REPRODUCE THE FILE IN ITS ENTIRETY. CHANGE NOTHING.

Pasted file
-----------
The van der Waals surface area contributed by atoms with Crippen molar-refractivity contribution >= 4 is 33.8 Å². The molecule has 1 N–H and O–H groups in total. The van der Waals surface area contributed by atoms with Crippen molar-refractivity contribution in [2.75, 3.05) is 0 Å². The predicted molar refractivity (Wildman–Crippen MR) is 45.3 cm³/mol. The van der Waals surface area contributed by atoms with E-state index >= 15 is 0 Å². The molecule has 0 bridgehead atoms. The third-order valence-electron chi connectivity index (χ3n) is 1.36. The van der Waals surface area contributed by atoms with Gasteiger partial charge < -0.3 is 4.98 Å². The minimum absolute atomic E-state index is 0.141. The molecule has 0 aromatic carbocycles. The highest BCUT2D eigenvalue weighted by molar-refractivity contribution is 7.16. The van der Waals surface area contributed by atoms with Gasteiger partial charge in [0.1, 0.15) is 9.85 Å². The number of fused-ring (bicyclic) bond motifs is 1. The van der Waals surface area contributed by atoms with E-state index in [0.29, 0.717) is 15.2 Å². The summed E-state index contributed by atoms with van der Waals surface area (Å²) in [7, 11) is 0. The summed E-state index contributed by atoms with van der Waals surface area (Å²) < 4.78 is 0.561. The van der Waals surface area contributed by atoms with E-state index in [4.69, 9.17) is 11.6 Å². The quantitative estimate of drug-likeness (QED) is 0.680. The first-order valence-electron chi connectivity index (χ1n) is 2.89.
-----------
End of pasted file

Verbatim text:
The van der Waals surface area contributed by atoms with Crippen molar-refractivity contribution >= 4 is 33.8 Å². The molecule has 1 N–H and O–H groups in total. The van der Waals surface area contributed by atoms with Crippen molar-refractivity contribution in [2.75, 3.05) is 0 Å². The predicted molar refractivity (Wildman–Crippen MR) is 45.3 cm³/mol. The van der Waals surface area contributed by atoms with E-state index >= 15 is 0 Å². The molecule has 0 bridgehead atoms. The third-order valence-electron chi connectivity index (χ3n) is 1.36. The van der Waals surface area contributed by atoms with Gasteiger partial charge < -0.3 is 4.98 Å². The minimum absolute atomic E-state index is 0.141. The molecule has 0 aromatic carbocycles. The highest BCUT2D eigenvalue weighted by molar-refractivity contribution is 7.16. The van der Waals surface area contributed by atoms with Gasteiger partial charge in [0.1, 0.15) is 9.85 Å². The number of fused-ring (bicyclic) bond motifs is 1. The van der Waals surface area contributed by atoms with E-state index in [0.29, 0.717) is 15.2 Å². The summed E-state index contributed by atoms with van der Waals surface area (Å²) in [7, 11) is 0. The summed E-state index contributed by atoms with van der Waals surface area (Å²) < 4.78 is 0.561. The van der Waals surface area contributed by atoms with E-state index in [4.69, 9.17) is 11.6 Å². The quantitative estimate of drug-likeness (QED) is 0.680. The first-order valence-electron chi connectivity index (χ1n) is 2.89.